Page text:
I mentioned the revelations within “Mothering Invention“ had the potential to be exhausting. That’s not because they’re boring or irrelevant. There’s just a lot of them. Issue by issue, spaced out over months, this may not have been a problem. However, reading the volume as a collected arc, the plot could have overwhelmed the reader, who has to quickly process, reassess and piece together new information. Yet, the tempo doesn’t speed up too fast, and there are lulls to allow the reader to catch their breath and reflect. Part of this comes down to Gillen and McKelvie making some bold creative choices with two very different sets of panel pages in different issues.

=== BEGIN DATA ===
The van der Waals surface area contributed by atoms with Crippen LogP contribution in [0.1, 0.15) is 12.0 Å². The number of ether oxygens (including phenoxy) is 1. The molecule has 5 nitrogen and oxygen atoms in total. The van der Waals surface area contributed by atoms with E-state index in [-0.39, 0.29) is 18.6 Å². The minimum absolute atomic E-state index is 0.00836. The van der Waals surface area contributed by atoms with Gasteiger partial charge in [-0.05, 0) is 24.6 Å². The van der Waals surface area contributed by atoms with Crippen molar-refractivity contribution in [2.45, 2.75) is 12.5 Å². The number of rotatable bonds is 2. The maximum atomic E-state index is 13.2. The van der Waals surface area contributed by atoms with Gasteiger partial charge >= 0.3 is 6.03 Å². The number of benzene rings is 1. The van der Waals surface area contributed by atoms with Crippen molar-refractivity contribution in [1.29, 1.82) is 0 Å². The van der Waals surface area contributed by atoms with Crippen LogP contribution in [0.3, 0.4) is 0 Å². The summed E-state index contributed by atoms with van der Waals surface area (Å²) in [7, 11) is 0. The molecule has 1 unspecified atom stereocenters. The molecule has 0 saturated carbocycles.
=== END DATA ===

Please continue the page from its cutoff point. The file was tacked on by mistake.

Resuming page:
The first (in issue 36) depicts the same scene, spanning nearly 6,000 years to emphasise an endless cycle, repeated in six panels over 11 pages. The notes towards the back of the volume explain that a historical fashion researcher was hired to “do the groundwork” on the clothing and it was well worth it. The pages are visually arresting, especially if you realise how much effort must have gone into identifying and drawing different clothing throughout these eras. Hopefully, readers will also appreciate the time it must have taken to come up with multiple different variants of the same event as the actions and outcomes of each scene sometimes changed. This attention to detail ensures that the reader is drawn back, allowing them to pause before moving ahead.